Here are some reasons why you might want to pick an Occurrence policy:

You might want to pick an Occurrence policy if you’ve been burned by tail insurance before and you never want to mess with it again. Since Occurrence policies stand on their own, they don’t need tail insurance.

Second, you might want to pick an Occurrence policy if you would rather pay a consistent rate year over year, instead of experiencing the steady up tick of rate increases that come with a Claims-Made policy in the first 5 years. Many doctors find it easier to budget for their practice with Occurrence policies because the rates are more stable (although higher).

Third, you might want to pick an Occurrence policy if you want maximum value for your premium dollar. Because Occurrence limits are retained year over year, the accumulated amount of coverage over the long-haul is significantly higher than the coverage that you will have with a Claims-Made policy.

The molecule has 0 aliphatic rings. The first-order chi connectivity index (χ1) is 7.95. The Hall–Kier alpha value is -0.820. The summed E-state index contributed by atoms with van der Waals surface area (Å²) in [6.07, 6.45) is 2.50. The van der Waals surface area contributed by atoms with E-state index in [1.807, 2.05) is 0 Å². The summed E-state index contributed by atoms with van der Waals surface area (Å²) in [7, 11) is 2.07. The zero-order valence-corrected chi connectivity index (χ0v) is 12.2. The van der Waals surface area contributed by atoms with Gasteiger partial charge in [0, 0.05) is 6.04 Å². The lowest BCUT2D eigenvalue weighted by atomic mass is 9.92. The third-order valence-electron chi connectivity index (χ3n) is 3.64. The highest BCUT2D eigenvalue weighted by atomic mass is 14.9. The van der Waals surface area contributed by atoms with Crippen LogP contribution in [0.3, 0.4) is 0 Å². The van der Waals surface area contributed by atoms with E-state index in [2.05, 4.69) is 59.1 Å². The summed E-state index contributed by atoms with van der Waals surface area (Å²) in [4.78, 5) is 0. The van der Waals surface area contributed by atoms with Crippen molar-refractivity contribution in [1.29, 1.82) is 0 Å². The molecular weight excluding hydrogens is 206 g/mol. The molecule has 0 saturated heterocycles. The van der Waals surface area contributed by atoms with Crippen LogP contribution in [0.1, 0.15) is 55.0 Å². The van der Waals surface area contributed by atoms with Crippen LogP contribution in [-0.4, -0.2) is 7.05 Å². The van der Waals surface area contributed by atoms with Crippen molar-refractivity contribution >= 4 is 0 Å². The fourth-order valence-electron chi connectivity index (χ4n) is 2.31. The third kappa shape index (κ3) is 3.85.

Ok, now let’s switch to the Claims-Made policy. Here are some reasons why you might want to pick a Claims-Made policy if you’re a self-employed provider:

First, you might want to pick a Claims-Made policy if you need the most affordable coverage option as you start your practice. Many self-employed providers are looking for a lower initial premium, since they have so many other expenses as they get their practice up and running for the first time. Claims-Made offers a lower initial price, which is very appealing to start-ups.

Second, you might want to pick a Claims-Made policy if you’re forced to – meaning, you either can’t find an Occurrence policy, or you’re coming from a previous Claims-Made policy and need to carry your prior acts forward from another job. Claims-Made coverage is portable – meaning you can continue it from one carrier to the next in the event that you either switch jobs or want to pick a new insurance carrier. If you’re already on a Claims-Made policy and need to continue coverage in your new self-employed role, you’ll want to stay on Claims-Made to avoid having to buy tail insurance right away.